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I always say, the feeding profile doesn’t need a mirror finish, it needs to be dimensionally and geometrically correct. This one has a little divot low right from, I don’t know, a certain kind of mag follower I think. But it continues to work well with duty ammo and 200 grain HG 68’s.
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Bowtie cut still bowtie-in’. The recoil spring guide is getting banged into the recoil abutment some—totally normal at high round counts.
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Colt MIM’d sear and disconnector! They are actually—really good stuff. As with any process it can be done well, or not well. I've always had good results with these.
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Welds in evidence. At that time I did not have laser welding. It was harder to get everything to blend perfectly; you could make it disappear in polishing and blasting only to have it show again after bluing. This one was blued BTW by a retired Chicago copper whose legend I learned years before I met him. A real character to be sure, with lots of stories from the old days of big city policing. Crime was less of a problem in those days. BTW as a tourist in Chicago, many, many times (but no more), I met CPD guys in the street. Before I had any affiliation with or knowledge about police. Just another stupid tourist. All of them, each and every one, treated me very well. Good times when a weekend in Chicago was fun and pretty darned safe.
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 Post subject: Re: Shop goings-on
PostPosted: Sat May 18, 2024 11:09 pm 
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Nice to see the history shown in the wear patterns. Obviously well used and well loved.


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 Post subject: Re: Shop goings-on
PostPosted: Sun May 19, 2024 8:16 am 
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Indeed it is. Talk about an EDC..... all day every day.

I edited the post as to when the cracks were welded, it was before the new top end, like 2015. Also rereading it, some comments come to mind.

That EGW extractor form, I think, ought to last longer than the standard flat blade shape, but we won't know for sure for another five years I guess. It is quite certainly easier to manufacture and that's not necessarily a bad thing for the end user. Is it softer than it should be, given the wear in the claw area? I have seen that on "regular" extractors too.

The wear on the breech face has not changed much from the 2022 pic. I'll ask as to round count in the interim but I've never known Jeff to have a lull in his shooting volume. I think it is more an issue that any kind of wear or damage, starting from new, makes itself evident quickly and then slows down sometimes almost to a stop. Example, if I take a 2X4 and swing it at another 2X4, corner to corner, it's going to leave a mark on both. If I do it again, it will get a little deeper, but in the next 100 whacks it's going to get to a point where additional damage is undetectable.... although yes, if I do it 20,000 times more there will be additional damage.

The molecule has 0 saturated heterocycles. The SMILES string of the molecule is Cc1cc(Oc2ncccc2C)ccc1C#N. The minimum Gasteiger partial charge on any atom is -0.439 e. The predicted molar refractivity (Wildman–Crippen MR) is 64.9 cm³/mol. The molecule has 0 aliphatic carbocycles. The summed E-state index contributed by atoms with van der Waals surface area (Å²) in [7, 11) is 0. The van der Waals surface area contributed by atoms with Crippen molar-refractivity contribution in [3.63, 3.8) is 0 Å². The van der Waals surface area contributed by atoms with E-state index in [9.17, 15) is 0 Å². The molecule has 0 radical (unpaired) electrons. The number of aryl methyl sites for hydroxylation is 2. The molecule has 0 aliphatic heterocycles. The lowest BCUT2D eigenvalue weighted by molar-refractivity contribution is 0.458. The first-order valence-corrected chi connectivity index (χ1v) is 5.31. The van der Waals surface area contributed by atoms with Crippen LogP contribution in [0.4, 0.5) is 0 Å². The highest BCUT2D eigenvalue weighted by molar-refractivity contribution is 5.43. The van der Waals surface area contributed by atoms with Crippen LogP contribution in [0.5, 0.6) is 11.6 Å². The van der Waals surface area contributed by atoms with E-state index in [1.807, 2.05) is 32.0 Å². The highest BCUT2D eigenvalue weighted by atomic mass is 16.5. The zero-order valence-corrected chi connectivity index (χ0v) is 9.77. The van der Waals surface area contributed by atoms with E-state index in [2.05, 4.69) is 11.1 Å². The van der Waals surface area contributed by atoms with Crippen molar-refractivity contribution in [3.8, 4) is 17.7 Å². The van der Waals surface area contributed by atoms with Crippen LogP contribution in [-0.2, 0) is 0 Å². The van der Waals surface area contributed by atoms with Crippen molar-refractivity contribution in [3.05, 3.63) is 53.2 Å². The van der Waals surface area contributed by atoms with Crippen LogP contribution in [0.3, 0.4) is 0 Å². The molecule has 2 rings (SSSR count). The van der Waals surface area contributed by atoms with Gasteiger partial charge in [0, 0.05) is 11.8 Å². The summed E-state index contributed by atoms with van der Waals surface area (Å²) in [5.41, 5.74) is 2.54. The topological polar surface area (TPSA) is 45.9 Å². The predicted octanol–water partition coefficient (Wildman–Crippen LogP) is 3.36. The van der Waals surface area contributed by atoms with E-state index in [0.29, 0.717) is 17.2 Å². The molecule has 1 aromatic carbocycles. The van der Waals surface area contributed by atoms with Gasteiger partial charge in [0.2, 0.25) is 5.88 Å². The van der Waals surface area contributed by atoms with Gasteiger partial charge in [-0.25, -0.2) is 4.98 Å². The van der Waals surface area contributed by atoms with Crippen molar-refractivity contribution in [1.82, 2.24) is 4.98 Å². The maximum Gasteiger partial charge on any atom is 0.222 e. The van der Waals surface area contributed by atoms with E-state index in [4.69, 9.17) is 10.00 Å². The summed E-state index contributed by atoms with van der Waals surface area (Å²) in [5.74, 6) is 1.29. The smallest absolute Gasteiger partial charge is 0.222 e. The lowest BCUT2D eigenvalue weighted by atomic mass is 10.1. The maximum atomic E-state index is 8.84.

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 Post subject: Re: Shop goings-on
PostPosted: Sun May 19, 2024 4:33 pm 
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THis info is just so fascinating. Thanks Ned!


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 Post subject: Re: Shop goings-on
PostPosted: Sun May 19, 2024 7:34 pm 
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Talking about brisant primers. I forgot I'd had this convo with a guy in the ammo biz who knows these things:

ME:
"In very-high-mileage 1911's I see pitting on the breechface in a circular pattern that matches the primer diameter. These are guns with tens of thousands of rounds through them. I take this to be flame cutting from primer leakage, would you agree? Is it priming compound doing it, or from powder ignition? I'm guessing the primer is the culprit since it seems like the primer ought to obturate once we have ignition. Agree?

Also, am I being accurate when I say priming compounds are brisant?

I did a little experiment recently, part of my trying to answer why barrels that shoot only lead bullets (H&G68 mostly) still wear out (albeit only after tens and tens of thousands of rounds). On a clean white sheet of paper, I tapped fired .45 cases mouth-down so see what might break loose. Not much. I deprimed others and repeated the paper test-- not much. I primed them and retested-- a lot of black debris came out. My theory, seating the primer crushed and broke loose the crud in the bottom of the primer pocket. I'm guessing this is some hard stuff-- maybe even with a little ground glass in it? Probably behooves us to take measures in reloading to avoid putting that stuff down the barrel upon firing, agree? Primer pocket cleaning-- ew. I'll just change a barrel once in a while! My previous-and-still theory is that another contributor is tumbling media dust left in cases which then becomes part of the ejecta. I've been bad about keeping fresh media in the tumbler.